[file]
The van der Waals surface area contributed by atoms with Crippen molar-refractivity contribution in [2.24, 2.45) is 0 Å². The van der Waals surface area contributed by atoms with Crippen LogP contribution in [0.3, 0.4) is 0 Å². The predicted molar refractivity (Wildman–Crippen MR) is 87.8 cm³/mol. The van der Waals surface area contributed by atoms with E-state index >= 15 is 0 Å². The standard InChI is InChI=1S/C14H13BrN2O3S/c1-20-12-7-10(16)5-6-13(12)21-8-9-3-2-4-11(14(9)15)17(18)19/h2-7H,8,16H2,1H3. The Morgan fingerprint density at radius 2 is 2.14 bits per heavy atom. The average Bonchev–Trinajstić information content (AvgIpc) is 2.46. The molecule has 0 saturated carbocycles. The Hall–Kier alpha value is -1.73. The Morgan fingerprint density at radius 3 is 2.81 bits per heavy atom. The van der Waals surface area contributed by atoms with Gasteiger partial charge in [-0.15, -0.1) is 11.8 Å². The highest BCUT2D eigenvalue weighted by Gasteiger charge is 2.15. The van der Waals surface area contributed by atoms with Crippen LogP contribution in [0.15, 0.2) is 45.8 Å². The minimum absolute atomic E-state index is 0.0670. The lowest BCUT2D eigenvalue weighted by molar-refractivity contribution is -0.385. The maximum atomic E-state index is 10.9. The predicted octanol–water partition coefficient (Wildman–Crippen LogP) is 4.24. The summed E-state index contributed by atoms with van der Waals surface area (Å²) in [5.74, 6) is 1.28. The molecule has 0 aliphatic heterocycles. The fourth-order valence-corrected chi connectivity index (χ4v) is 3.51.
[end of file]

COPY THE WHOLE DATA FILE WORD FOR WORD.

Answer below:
The van der Waals surface area contributed by atoms with Crippen molar-refractivity contribution in [2.24, 2.45) is 0 Å². The van der Waals surface area contributed by atoms with Crippen LogP contribution in [0.3, 0.4) is 0 Å². The predicted molar refractivity (Wildman–Crippen MR) is 87.8 cm³/mol. The van der Waals surface area contributed by atoms with E-state index >= 15 is 0 Å². The standard InChI is InChI=1S/C14H13BrN2O3S/c1-20-12-7-10(16)5-6-13(12)21-8-9-3-2-4-11(14(9)15)17(18)19/h2-7H,8,16H2,1H3. The Morgan fingerprint density at radius 2 is 2.14 bits per heavy atom. The average Bonchev–Trinajstić information content (AvgIpc) is 2.46. The molecule has 0 saturated carbocycles. The Hall–Kier alpha value is -1.73. The Morgan fingerprint density at radius 3 is 2.81 bits per heavy atom. The van der Waals surface area contributed by atoms with Gasteiger partial charge in [-0.15, -0.1) is 11.8 Å². The highest BCUT2D eigenvalue weighted by Gasteiger charge is 2.15. The van der Waals surface area contributed by atoms with Crippen LogP contribution in [0.15, 0.2) is 45.8 Å². The minimum absolute atomic E-state index is 0.0670. The lowest BCUT2D eigenvalue weighted by molar-refractivity contribution is -0.385. The maximum atomic E-state index is 10.9. The predicted octanol–water partition coefficient (Wildman–Crippen LogP) is 4.24. The summed E-state index contributed by atoms with van der Waals surface area (Å²) in [5.74, 6) is 1.28. The molecule has 0 aliphatic heterocycles. The fourth-order valence-corrected chi connectivity index (χ4v) is 3.51.